Three days before Election Day, Isabel Valencia rang a doorbell on Roosevelt Avenue in Corona. When there was no answer, she glanced at her partner, Fausto Gara, and rang again. After a minute, Roger Davila answered the door.
In Spanish, Valencia immediately launched into an introduction that she had made hundreds of times since Sept. 8: she works for a faith-based organization; she hopes you will vote on Nov. 6; and please join thousands of others in telling Congress to pass the Development, Relief and Education for Alien Minors Act, which would grant deportation deferral and temporary work permits to qualifiying illegal residents.
By 2:30 p.m., Valencia and Gara had already visited the homes of nearly 50 people urging them to get to the polls.
But on Election Day, neither would be able to take their own advice.
As an undocumented immigrant, Valencia cannot vote. However, she has found a way to make her voice heard. With help from 12 other volunteers that she and her co-worker Lucy Muy have recruited and trained, she has made hundreds of phone calls and home visits urging registered voters in Corona, East Elmhurst and Rego Park to make it to the polling station on Nov. 6.
“I’m doing this to motivate my Latino community to support us,” Valencia said.
By recruiting through church groups, the nonprofit Queens Congregations United for Action hired Valencia and Muy as organizers for 15 hours a week and equipped them with a subscription to the Voter Action Network, a database of registered voters that is geared towards helping Democratic campaigns and progressive causes.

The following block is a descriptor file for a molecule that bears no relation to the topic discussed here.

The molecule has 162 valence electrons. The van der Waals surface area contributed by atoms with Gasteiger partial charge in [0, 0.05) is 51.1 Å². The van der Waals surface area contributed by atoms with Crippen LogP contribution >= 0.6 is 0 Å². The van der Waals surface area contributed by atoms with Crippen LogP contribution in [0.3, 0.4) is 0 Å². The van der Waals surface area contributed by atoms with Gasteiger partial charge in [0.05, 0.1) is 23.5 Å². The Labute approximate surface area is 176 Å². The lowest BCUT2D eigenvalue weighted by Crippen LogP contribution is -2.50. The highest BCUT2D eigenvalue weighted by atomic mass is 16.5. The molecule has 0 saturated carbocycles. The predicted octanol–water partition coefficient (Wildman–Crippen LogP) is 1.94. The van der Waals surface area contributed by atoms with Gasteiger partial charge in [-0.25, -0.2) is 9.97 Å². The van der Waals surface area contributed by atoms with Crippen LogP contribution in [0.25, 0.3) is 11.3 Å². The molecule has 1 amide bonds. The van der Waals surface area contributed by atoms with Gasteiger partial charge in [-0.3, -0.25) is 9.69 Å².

Using the database, Valencia and her team find Latino voters who have voted in previous elections. They also help voters find their polling place and before the deadline passed on Oct. 12, they registered voters.
QCUA is a member of the faith-based nonprofit PICO National Network, which trains congregations to be advocates and community organizers. PICO is supporting similar initiatives in communities across the United States.
In Queens County, 65 percent of the almost 1.2 million registered voters are registered Democrats, according to the New York State Board of Elections. Though the race will likely be a landslide in this district, Joseph McKeller, the executive director of QCUA, says that what’s at stake is that elected officials see that Latino voters are paying attention.
“It doesn’t look good to politicians when only 20 percent of registered Latinos are voting,” McKeller says. “It doesn’t help in making the case that families in the communities need more resources or need economic investment.”
In 2008, 640,137 out of more than two million Queens residents — 3.5 percent —voted in the general election, according to the BOE.
The DREAM Act failed in 2009 and was reintroduced in 2011, but no legislative action has been taken since then.
Then on June 15, President Obama took the issue into his own hands and issued a policy directive stating almost identical qualifications and two-year deportation deferrals.
Valencia may never be a voter, but she hopes that some day she will earn a green card. On Sept. 6, she applied for the Obama administration’s Deferred Action program. She will hear whether or not her application was accepted within the month.
Valencia and Muy also ask every voter they encounter if he or she will be a “dream voter,” or a supporter of the DREAM Act. The team then fills out a postcard declaring support for the DREAM Act for every “dreamer,” which PICO will send to Congress. By noon on Saturday they had collected 1,341 postcards.
Valencia is determined to motivate Latino Americans to support her cause, one voter at a time.
“I was saddened to see that we got close but not there,” Davila says of the DREAM Act from his doorway. That’s Valencia’s cue to take off her gloves and start vigorously filling out a postcard.
“Myself, I’ve been waiting for 14 years,” Valencia says. “We just want to work.”